Students Become Neighbors Time Zones Apart

WASHINGTON - Relatively few students in the U.S. have opportunities to study abroad, says Mohamed Abdel-Kader, executive director of the Stevens Initiative, a public-private partnership based at the Aspen Institute in Washington, D.C.

Some estimates right now have pegged about one in 10 American college students is having the opportunity to go abroad, and we'd certainly like to see those numbers a little bit higher, he told VOA's Student Union at the Association of American Colleges and Universities conference in Washington recently.

That proportion is even lower for American students going to the Middle East and vice versa, he said.

What's really interesting to think about is about 2% of American college students who do study abroad, of that 10%, about 2% actually go to the Middle East and North Africa. And on the flip side, some estimates are that about 2% of young people in the Middle East and North Africa study abroad," Abdel-Kader said. "And I think we want more young people to interact with one another and learn about one another."

The goal of the Stevens Initiative is to connect students around the globe, particularly in the Middle East and North Africa.

And the Initiative has come up with a creative solution to help achieve that goal: a virtual exchange program.

Virtual exchange is when two classrooms in different geographies essentially take out a wall between them -- that wall is obviously thousands and thousands of miles -- but that wall is really taken out between them by the use of technology, so that these young people in both classrooms are learning about one another, and they're learning together, Abdel-Kader said.

This is integrated into their classroom and moderated by their teachers, so that it's a dynamic learning experience where they're being exposed to different global issues, and they're collaborating with one another to try to solve them, and find out where their shared interests are, and where there may be differences to hopefully gain a better understanding of that issue from the different perspectives, and understand one another I think a little bit better as well," he said.

Abdel-Kader said the program is succeeding in a number of ways.

One, we see that students first of all get to know one another and learn a lot about their peers in other classrooms across the world. Folks abroad learn more about Americans and everyday life in our 50 states," he said.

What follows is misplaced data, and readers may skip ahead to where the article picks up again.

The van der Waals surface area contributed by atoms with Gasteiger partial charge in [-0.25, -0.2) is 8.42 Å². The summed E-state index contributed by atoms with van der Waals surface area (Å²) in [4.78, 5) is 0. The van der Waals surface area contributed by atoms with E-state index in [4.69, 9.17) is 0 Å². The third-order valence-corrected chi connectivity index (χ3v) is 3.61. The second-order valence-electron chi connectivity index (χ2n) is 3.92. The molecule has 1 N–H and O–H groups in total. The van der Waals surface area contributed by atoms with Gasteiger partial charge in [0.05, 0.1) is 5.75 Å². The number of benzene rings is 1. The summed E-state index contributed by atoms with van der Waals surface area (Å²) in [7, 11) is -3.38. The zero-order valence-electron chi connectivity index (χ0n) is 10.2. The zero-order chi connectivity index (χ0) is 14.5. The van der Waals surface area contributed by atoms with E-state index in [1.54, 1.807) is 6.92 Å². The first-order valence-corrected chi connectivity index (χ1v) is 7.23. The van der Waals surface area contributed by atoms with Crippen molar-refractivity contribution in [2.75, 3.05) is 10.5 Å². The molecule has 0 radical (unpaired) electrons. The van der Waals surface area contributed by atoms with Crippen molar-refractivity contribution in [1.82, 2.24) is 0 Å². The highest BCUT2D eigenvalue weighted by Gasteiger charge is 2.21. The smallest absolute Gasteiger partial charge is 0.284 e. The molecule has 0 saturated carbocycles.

Students participating in virtual exchanges are more technologically literate, too, Abdel-Kader said.

They're able to navigate technological tools with greater ease and collaborate with peers across borders, they're able to communicate across those same borders with much more ease. And those experiences are happening in classrooms around the world, and we're very excited to be a part of that to help grow these experiences, and bring more educators into the fold," he said.

Chicago native Samuel Owusu's curiosity about other languages and cultures inspired him to participate in a virtual exchange program to work on a joint project with students in Casablanca (Morocco) during his senior year at high school, Abdel-Kader said.

Owusu told the Stevens Initiative that he attributes a lot of his interest in the Middle East and North Africa to the weekly exchanges he was able to have with those students.

We became friends. I understood that although they are a world away, they are our neighbors," Owusu said on the Initiative's website. "This changed my trajectory in college and in life."

Abdel-Kader said, "We've also seen that many students who participated in virtual exchanges are more prepared for the 21st-century workforce and that they're able to navigate time zones, they're able to navigate language barriers, and they're able to see complex global issues from a number of different perspectives. And that is certainly very helpful in the 21st-century workplace.

That virtual exchange experience motivated Owusu, currently a junior at Davidson College in North Carolina, to travel to Lebanon recently for a study abroad program, Abdel-Kader said.

So we're very excited to see that kind of impact and transformational experience that could start from a classroom at home and turn into a fantastic experience abroad that is just eye opening and transformational for a young person," he added.

According to him and his testimonial, the experience really opened his eyes to life in Casablanca, he made friends, he was able to learn about them and communicate with them, but then also share about his life in Chicago," he said.

By the end of the year, the Stevens initiative will have reached about 40,000 young people in about 45 U.S. states and 15 countries in the Middle East and North Africa, reaching students who may not have had an opportunity to go abroad, Abdel-Kader said.

"And we're just very proud to see these young people connecting and building a future together," he said.

The Stevens Initiative was inspired by the late U.S. Ambassador J. Christopher Stevens, a diplomat who got to know young people everywhere he went, Abdel-Kader explained. He was lost in the attack on the U.S. Embassy in Libya, and there was a desire to honor him.

The Stevens Initiative works in close partnership with Ambassador Stevens' family. It is sponsored by the U.S. Department of State, the Bezos Family Foundation and the governments of the United Arab Emirates and Morocco.

Source: Voice of America